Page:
Thank you for this lovely article, it made me learn some things about this little thing that I do. 🙂

  5. I enjoyed these observations greatly. I admit most of my entries to be belly button lint. Still over the years the range of lint types gets more interesting. I am better able to share the wonder.

    But I did come to this post hoping to find an app for my iPod Touch as this is where I do my journal. Any tips from the distant stars?


    • Today – now sitting here with my lap top running – is the first time I have ever entered “keeping a diary” into my browser, and what is written above is interesting. I have kept a daily diary – average about 300 words – since 1958. I am only a year off of eighty now. I was, post university, to serve National Service in Britain. I was taken into the Royal Navy and, because they lliked me and me them, I did 12 years. A personal journal was required and that habit has remained with me. Many years of writing into a pad with a fountain pen. Then learning shorthand to reduce the paper volume. I have a pile of bound files in my garage here in Lincolnshire. Now, of course, I use the computer, typing eight point into a word processor, printing it when it amounts to several A4 pages, and binding it. I add an occasional page of photographs. There is an important value to keeping a diary: each evening when you put it together to record the day, you must think about what you have done and why. There is a analysis of personal behaviour and action. Wisdom is applied and tomorrow often results in amendment of today’s slight failings to get things absolutely right. I love looking back to see what I was doing on New Years Day in 1972. How much the beer cost – who was with me (often gone now) – who was running our country – ladies have given up wearing nylons – how much does it cost to fly the Atlantic? Diarying is fun and rewarding!

      • Hi Michael,

        Wow! Nearly 60 years of journalling! It’s great to hear that you’ve managed to keep that up while incorporating digital elements like the laptop. We’d love to take a “Peek Inside” your journals and find out more about the changes you’ve tracked over the years! If you would be interested in sharing your story further with us, please send us an email at facebook@hartleyandmarks.com.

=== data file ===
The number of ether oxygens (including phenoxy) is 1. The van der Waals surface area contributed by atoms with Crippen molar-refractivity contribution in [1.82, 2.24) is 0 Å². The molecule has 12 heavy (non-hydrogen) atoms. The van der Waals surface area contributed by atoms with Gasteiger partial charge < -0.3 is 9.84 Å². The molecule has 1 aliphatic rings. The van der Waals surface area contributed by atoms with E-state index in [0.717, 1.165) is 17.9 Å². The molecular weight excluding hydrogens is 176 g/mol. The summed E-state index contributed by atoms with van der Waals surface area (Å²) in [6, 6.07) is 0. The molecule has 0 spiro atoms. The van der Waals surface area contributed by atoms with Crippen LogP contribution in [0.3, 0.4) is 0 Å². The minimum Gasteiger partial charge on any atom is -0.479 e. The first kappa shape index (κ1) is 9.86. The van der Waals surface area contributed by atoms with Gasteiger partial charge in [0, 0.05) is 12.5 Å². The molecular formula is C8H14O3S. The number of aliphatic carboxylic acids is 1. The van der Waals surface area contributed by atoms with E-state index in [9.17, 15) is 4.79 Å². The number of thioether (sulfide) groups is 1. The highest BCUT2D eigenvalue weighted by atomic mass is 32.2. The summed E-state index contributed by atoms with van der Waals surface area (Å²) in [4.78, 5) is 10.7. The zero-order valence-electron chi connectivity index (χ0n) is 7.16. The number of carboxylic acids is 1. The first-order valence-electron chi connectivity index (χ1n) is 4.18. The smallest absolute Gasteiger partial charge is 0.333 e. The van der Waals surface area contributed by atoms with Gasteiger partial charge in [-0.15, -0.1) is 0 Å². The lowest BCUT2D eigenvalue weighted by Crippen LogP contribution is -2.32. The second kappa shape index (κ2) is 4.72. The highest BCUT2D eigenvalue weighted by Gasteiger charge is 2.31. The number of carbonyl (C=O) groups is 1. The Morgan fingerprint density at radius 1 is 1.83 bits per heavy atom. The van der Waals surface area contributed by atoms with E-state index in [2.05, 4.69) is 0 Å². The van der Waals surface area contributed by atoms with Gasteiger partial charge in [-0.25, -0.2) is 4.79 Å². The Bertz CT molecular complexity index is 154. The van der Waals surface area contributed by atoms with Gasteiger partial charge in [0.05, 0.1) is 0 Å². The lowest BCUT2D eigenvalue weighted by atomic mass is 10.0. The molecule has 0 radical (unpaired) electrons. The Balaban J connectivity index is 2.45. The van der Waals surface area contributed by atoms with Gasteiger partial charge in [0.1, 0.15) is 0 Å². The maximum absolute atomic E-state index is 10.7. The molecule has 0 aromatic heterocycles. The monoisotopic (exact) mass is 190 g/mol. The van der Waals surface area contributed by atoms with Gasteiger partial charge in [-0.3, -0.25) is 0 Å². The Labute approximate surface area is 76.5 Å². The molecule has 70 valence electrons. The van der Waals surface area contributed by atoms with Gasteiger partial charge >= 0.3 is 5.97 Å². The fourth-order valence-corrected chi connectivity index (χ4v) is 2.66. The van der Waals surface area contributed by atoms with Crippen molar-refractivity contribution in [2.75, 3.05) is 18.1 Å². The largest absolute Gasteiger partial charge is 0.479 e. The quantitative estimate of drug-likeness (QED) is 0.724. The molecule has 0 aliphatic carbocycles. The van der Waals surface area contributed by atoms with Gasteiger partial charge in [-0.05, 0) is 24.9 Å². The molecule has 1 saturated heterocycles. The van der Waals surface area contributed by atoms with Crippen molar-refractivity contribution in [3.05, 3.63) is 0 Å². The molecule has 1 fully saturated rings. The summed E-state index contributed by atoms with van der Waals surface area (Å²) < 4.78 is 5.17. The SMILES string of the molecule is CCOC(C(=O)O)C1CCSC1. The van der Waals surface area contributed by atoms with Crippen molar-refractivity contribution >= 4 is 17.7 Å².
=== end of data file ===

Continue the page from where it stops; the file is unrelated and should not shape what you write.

All the best,
        The Paperblanks® Team

  6. As a counsellor I tell my clients the reason to journal is like self-therapy. You begin to understand yourself better and your emotional reactions to life events. Knowing that emotional responses are what determines relationships you are more apt to better understand previous error and what needs adjustment. And it is documentation if anything should come to light in the future. We cannot depend on tomorrow, we only have today.

    • Hi Gil,

      Thank you for sharing! It’s always inspiring to hear how people use journals in their everyday lives, and it is wonderful to know that you use writing as therapy in your practice.

      Wishing you all the best for 2016,
      The Paperblanks® Team

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  8. I jut started book #57 yesterday, January 1, 2017. I’ve graduated from the college spirals (in block series of every color) to the 400 page year long black vinyl extravaganzas. I thought nearly 30 years was long, but the lovely gent in the U.K. got me beat by half a century. Good on him. I only need at least several large wheelbarrows to transport The Library of K.

    I write out of habit now, because it’s ingrained in my behavior. It has also, most probably, saved my life considering I live in a very big city. A lot happens, and when I see something I don’t want to forget, I say to myself …”whoa, this is one for the book!”

    As the decades pass, I find I’m removed from the person I was, even if it’s only a few years ago. And I’m still in the process of pulling my head out of the sand. WRITE ON!

    • Hi Karen,

      Wow! At the rate you are writing, you should have no trouble catching up with John Gadd!

      We would love to know more about the writings in the “Library of K.” If you would be in interested in sharing your story with our readers, please send us an email 🙂